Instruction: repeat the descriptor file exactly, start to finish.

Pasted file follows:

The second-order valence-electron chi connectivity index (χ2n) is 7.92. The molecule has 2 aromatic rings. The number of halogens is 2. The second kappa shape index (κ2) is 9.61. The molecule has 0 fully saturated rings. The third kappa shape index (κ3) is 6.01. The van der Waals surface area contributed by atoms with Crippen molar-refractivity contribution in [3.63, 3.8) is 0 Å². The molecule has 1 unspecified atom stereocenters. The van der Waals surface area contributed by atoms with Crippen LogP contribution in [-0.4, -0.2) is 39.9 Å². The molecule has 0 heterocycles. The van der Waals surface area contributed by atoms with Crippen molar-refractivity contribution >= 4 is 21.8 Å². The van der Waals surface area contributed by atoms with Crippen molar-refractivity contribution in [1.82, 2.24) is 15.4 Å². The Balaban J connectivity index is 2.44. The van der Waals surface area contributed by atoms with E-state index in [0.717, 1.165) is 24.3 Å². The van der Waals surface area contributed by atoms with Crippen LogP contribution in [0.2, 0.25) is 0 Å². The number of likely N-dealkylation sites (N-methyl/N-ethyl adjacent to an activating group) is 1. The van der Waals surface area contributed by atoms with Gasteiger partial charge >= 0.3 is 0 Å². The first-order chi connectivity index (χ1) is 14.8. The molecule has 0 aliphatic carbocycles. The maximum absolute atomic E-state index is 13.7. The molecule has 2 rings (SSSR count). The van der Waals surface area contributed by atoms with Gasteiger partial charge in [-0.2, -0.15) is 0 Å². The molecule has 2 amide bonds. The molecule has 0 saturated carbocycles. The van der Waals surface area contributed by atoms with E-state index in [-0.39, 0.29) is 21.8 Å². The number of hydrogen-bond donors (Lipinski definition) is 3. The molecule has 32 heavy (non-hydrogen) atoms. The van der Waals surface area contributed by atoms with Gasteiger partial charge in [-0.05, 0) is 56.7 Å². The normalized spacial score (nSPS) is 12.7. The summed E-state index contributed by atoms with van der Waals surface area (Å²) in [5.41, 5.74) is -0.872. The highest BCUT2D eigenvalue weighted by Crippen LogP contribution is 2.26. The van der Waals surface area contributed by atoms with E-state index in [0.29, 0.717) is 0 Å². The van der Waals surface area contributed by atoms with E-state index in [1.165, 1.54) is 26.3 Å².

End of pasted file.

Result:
The second-order valence-electron chi connectivity index (χ2n) is 7.92. The molecule has 2 aromatic rings. The number of halogens is 2. The second kappa shape index (κ2) is 9.61. The molecule has 0 fully saturated rings. The third kappa shape index (κ3) is 6.01. The van der Waals surface area contributed by atoms with Crippen molar-refractivity contribution in [3.63, 3.8) is 0 Å². The molecule has 1 unspecified atom stereocenters. The van der Waals surface area contributed by atoms with Crippen LogP contribution in [-0.4, -0.2) is 39.9 Å². The molecule has 0 heterocycles. The van der Waals surface area contributed by atoms with Crippen molar-refractivity contribution >= 4 is 21.8 Å². The van der Waals surface area contributed by atoms with Crippen molar-refractivity contribution in [1.82, 2.24) is 15.4 Å². The Balaban J connectivity index is 2.44. The van der Waals surface area contributed by atoms with E-state index in [0.717, 1.165) is 24.3 Å². The van der Waals surface area contributed by atoms with Crippen LogP contribution in [0.2, 0.25) is 0 Å². The number of likely N-dealkylation sites (N-methyl/N-ethyl adjacent to an activating group) is 1. The van der Waals surface area contributed by atoms with Gasteiger partial charge >= 0.3 is 0 Å². The first-order chi connectivity index (χ1) is 14.8. The molecule has 0 aliphatic carbocycles. The maximum absolute atomic E-state index is 13.7. The molecule has 2 rings (SSSR count). The van der Waals surface area contributed by atoms with Gasteiger partial charge in [-0.2, -0.15) is 0 Å². The molecule has 2 amide bonds. The molecule has 0 saturated carbocycles. The van der Waals surface area contributed by atoms with E-state index in [-0.39, 0.29) is 21.8 Å². The number of hydrogen-bond donors (Lipinski definition) is 3. The molecule has 32 heavy (non-hydrogen) atoms. The van der Waals surface area contributed by atoms with Gasteiger partial charge in [-0.05, 0) is 56.7 Å². The normalized spacial score (nSPS) is 12.7. The summed E-state index contributed by atoms with van der Waals surface area (Å²) in [5.41, 5.74) is -0.872. The highest BCUT2D eigenvalue weighted by Crippen LogP contribution is 2.26. The van der Waals surface area contributed by atoms with E-state index in [0.29, 0.717) is 0 Å². The van der Waals surface area contributed by atoms with E-state index in [1.165, 1.54) is 26.3 Å².